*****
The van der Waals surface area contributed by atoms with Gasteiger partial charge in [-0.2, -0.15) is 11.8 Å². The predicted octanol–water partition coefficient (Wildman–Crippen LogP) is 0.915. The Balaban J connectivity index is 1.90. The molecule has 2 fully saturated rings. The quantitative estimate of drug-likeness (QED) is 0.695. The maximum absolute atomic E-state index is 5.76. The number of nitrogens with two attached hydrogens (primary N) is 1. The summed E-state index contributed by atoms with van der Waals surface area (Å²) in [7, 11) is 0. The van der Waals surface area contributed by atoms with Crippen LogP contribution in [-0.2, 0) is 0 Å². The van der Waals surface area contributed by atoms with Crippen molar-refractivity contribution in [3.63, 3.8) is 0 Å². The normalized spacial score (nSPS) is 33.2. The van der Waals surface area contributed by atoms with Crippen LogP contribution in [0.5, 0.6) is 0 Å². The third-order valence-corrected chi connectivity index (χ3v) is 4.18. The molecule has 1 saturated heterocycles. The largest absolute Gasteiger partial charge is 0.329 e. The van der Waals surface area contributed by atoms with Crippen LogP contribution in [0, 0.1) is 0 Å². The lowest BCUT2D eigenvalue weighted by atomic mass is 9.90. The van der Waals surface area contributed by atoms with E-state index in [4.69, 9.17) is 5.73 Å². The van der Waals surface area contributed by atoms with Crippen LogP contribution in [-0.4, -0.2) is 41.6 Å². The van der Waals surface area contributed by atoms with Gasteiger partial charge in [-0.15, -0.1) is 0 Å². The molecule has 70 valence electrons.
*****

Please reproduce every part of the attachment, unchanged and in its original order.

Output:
The van der Waals surface area contributed by atoms with Gasteiger partial charge in [-0.2, -0.15) is 11.8 Å². The predicted octanol–water partition coefficient (Wildman–Crippen LogP) is 0.915. The Balaban J connectivity index is 1.90. The molecule has 2 fully saturated rings. The quantitative estimate of drug-likeness (QED) is 0.695. The maximum absolute atomic E-state index is 5.76. The number of nitrogens with two attached hydrogens (primary N) is 1. The summed E-state index contributed by atoms with van der Waals surface area (Å²) in [7, 11) is 0. The van der Waals surface area contributed by atoms with Crippen LogP contribution in [-0.2, 0) is 0 Å². The van der Waals surface area contributed by atoms with Crippen molar-refractivity contribution in [3.63, 3.8) is 0 Å². The normalized spacial score (nSPS) is 33.2. The van der Waals surface area contributed by atoms with Crippen LogP contribution in [0.5, 0.6) is 0 Å². The third-order valence-corrected chi connectivity index (χ3v) is 4.18. The molecule has 1 saturated heterocycles. The largest absolute Gasteiger partial charge is 0.329 e. The van der Waals surface area contributed by atoms with Crippen LogP contribution in [0, 0.1) is 0 Å². The lowest BCUT2D eigenvalue weighted by atomic mass is 9.90. The van der Waals surface area contributed by atoms with E-state index in [4.69, 9.17) is 5.73 Å². The van der Waals surface area contributed by atoms with Crippen LogP contribution in [-0.4, -0.2) is 41.6 Å². The van der Waals surface area contributed by atoms with Gasteiger partial charge in [-0.15, -0.1) is 0 Å². The molecule has 70 valence electrons.